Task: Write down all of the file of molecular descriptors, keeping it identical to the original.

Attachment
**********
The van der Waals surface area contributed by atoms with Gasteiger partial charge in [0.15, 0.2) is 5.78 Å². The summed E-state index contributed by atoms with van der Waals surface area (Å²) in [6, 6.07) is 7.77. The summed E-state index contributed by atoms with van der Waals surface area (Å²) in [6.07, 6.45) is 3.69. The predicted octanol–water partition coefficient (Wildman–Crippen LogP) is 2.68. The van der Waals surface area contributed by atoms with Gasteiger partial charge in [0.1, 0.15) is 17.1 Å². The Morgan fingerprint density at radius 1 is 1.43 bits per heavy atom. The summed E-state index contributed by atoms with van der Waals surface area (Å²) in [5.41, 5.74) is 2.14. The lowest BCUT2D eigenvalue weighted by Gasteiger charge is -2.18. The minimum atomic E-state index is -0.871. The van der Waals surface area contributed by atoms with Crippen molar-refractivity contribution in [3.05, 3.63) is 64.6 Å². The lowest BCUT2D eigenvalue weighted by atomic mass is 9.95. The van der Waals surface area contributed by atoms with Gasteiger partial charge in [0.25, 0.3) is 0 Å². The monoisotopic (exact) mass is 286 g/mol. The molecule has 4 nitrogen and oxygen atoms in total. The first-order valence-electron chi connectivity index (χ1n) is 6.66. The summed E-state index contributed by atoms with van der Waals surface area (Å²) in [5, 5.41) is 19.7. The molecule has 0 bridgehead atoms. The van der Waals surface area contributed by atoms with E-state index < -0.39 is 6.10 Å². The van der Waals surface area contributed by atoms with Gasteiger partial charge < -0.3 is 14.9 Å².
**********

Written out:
The van der Waals surface area contributed by atoms with Gasteiger partial charge in [0.15, 0.2) is 5.78 Å². The summed E-state index contributed by atoms with van der Waals surface area (Å²) in [6, 6.07) is 7.77. The summed E-state index contributed by atoms with van der Waals surface area (Å²) in [6.07, 6.45) is 3.69. The predicted octanol–water partition coefficient (Wildman–Crippen LogP) is 2.68. The van der Waals surface area contributed by atoms with Gasteiger partial charge in [0.1, 0.15) is 17.1 Å². The Morgan fingerprint density at radius 1 is 1.43 bits per heavy atom. The summed E-state index contributed by atoms with van der Waals surface area (Å²) in [5.41, 5.74) is 2.14. The lowest BCUT2D eigenvalue weighted by Gasteiger charge is -2.18. The minimum atomic E-state index is -0.871. The van der Waals surface area contributed by atoms with Crippen molar-refractivity contribution in [3.05, 3.63) is 64.6 Å². The lowest BCUT2D eigenvalue weighted by atomic mass is 9.95. The van der Waals surface area contributed by atoms with Gasteiger partial charge in [0.25, 0.3) is 0 Å². The monoisotopic (exact) mass is 286 g/mol. The molecule has 4 nitrogen and oxygen atoms in total. The first-order valence-electron chi connectivity index (χ1n) is 6.66. The summed E-state index contributed by atoms with van der Waals surface area (Å²) in [5, 5.41) is 19.7. The molecule has 0 bridgehead atoms. The van der Waals surface area contributed by atoms with E-state index < -0.39 is 6.10 Å². The van der Waals surface area contributed by atoms with Gasteiger partial charge < -0.3 is 14.9 Å².